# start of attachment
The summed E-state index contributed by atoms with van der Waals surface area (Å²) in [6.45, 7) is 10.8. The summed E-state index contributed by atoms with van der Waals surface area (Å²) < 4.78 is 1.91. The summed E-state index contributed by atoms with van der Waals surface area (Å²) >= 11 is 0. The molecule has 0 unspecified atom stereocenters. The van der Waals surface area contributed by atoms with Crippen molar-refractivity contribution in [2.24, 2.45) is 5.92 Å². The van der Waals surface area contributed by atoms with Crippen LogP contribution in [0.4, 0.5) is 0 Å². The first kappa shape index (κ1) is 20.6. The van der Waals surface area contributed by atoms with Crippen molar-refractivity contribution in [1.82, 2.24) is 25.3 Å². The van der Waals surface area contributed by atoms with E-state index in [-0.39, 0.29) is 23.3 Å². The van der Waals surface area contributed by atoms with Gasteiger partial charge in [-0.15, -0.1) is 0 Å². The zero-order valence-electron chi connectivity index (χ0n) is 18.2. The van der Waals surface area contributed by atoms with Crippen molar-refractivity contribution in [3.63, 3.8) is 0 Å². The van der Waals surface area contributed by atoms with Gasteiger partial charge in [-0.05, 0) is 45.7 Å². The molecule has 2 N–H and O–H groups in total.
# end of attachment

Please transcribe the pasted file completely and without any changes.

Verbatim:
The summed E-state index contributed by atoms with van der Waals surface area (Å²) in [6.45, 7) is 10.8. The summed E-state index contributed by atoms with van der Waals surface area (Å²) < 4.78 is 1.91. The summed E-state index contributed by atoms with van der Waals surface area (Å²) >= 11 is 0. The molecule has 0 unspecified atom stereocenters. The van der Waals surface area contributed by atoms with Crippen molar-refractivity contribution in [2.24, 2.45) is 5.92 Å². The van der Waals surface area contributed by atoms with Crippen LogP contribution in [0.4, 0.5) is 0 Å². The first kappa shape index (κ1) is 20.6. The van der Waals surface area contributed by atoms with Crippen molar-refractivity contribution in [1.82, 2.24) is 25.3 Å². The van der Waals surface area contributed by atoms with E-state index in [-0.39, 0.29) is 23.3 Å². The van der Waals surface area contributed by atoms with Gasteiger partial charge in [-0.15, -0.1) is 0 Å². The zero-order valence-electron chi connectivity index (χ0n) is 18.2. The van der Waals surface area contributed by atoms with Crippen molar-refractivity contribution in [3.63, 3.8) is 0 Å². The van der Waals surface area contributed by atoms with Gasteiger partial charge in [-0.05, 0) is 45.7 Å². The molecule has 2 N–H and O–H groups in total.